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Monday, June 1, 2020  Spokane, Washington  Est. May 19, 1883
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Judge rejects effort to remove Olympic National Park cabins

Canyon Creek Shelter in Olympic National Park was constructed by the Civilian Conservation Corps. (Eric Strang photo)
Canyon Creek Shelter in Olympic National Park was constructed by the Civilian Conservation Corps. (Eric Strang photo)

PUBLIC LANDS -- Maintaining historic cabins with helicopter support is OK in wilderness, according to a federal judge who has rejected efforts by an environmental group to force Olympic National Park to remove five wilderness cabins it recently rebuilt or repaired.

The organization, Montana-based Wilderness Watch, argued that park officials violated the purpose of the federal Wilderness Act when they decided to restore Botten Cabin, Canyon Creek Shelter, Wilder Shelter, Bear Camp Shelter and Elk Lake Shelter since 2009. The group also took issue with how the work was done, because it used helicopters and motorized tools.

The Associated Press reports that U.S. District Judge Ronald Leighton in Tacoma rejected those arguments in a decision Wednesday. He said it’s ambiguous whether restoring such structures can be considered a purpose of the Wilderness Act, but deference was due to the National Park Service because it reasonably interpreted the law.

Advocates for the wilderness structures had this reaction:

“We applaud the Court for ruling that the designation of wilderness need not result in the erasure of cultural resources within that landscape,” said Brian Turner, senior field officer and attorney for the National Trust for Historic Preservation. “We believe that Olympic National Park’s historic cabins, trail shelters, and other rustic structures are an enhancement, not a detriment to experiencing the land’s natural beauty and share the court’s opinion that the Wilderness Act and the National Historic Preservation Act can be used in concert to ensure that Olympic’s heritage is intact for future generations of Park users.”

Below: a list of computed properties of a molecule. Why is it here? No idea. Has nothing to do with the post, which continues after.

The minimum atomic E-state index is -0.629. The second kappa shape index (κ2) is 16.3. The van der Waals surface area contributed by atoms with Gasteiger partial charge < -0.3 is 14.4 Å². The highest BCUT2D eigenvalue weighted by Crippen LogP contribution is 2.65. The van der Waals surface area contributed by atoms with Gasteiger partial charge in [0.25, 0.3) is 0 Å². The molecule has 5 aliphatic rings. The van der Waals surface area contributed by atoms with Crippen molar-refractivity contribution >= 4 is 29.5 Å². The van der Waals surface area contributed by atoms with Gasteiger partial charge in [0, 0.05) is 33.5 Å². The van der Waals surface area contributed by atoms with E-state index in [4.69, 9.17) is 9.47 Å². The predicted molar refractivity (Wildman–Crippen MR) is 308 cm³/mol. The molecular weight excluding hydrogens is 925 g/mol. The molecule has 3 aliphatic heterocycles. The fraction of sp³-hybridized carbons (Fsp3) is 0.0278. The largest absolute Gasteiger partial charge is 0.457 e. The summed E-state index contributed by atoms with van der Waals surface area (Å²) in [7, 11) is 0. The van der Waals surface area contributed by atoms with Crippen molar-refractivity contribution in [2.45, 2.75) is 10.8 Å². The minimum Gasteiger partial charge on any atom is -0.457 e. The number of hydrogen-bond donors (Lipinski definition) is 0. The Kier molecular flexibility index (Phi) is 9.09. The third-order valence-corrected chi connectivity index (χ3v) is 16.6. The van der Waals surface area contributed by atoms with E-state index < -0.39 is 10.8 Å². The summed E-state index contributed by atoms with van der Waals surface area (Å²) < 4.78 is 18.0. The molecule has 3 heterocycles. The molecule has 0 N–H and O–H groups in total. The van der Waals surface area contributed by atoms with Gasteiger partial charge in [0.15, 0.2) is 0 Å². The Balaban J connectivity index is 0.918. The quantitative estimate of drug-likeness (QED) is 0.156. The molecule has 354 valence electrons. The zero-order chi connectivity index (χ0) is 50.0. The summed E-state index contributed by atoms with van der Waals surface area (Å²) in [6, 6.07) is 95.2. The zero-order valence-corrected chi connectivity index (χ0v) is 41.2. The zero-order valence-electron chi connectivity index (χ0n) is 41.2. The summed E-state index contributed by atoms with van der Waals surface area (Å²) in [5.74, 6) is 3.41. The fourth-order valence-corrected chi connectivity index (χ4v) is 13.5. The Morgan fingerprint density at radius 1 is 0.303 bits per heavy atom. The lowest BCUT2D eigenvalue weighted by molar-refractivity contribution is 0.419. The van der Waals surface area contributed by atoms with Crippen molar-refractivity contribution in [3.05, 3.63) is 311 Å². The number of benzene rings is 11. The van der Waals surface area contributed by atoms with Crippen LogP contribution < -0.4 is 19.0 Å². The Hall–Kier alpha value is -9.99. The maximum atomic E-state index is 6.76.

“The court’s ruling has far-reaching implications,” noted Chris Moore, executive director of the Washington Trust for Historic Preservation. “It enables the National Park Service and other federal agencies that manage America’s wilderness to meet their stewardship mission related to historic and cultural resources in a manner that complies with the Wilderness Act.  Washingtonians understand that the historic structures in our backcountry areas complement the Wilderness experience.”

“The decision is a fitting tribute to former Washington Senator Daniel J. Evans,” said Rod Farlee, vice-president of the Friends of Olympic National Park. “Senator Evans was instrumental to the passage of legislation creating the Olympic Wilderness and supported the preservation of its backcountry structures.” On December 9 Congress passed a law renaming the wilderness in honor Senator Evans, which President Obama is expected to sign into law. 



Rich Landers
Rich Landers joined The Spokesman-Review in 1977. He is the Outdoors editor for the Sports Department writing and photographing stories about hiking, hunting, fishing, boating, conservation, nature and wildlife and related topics.

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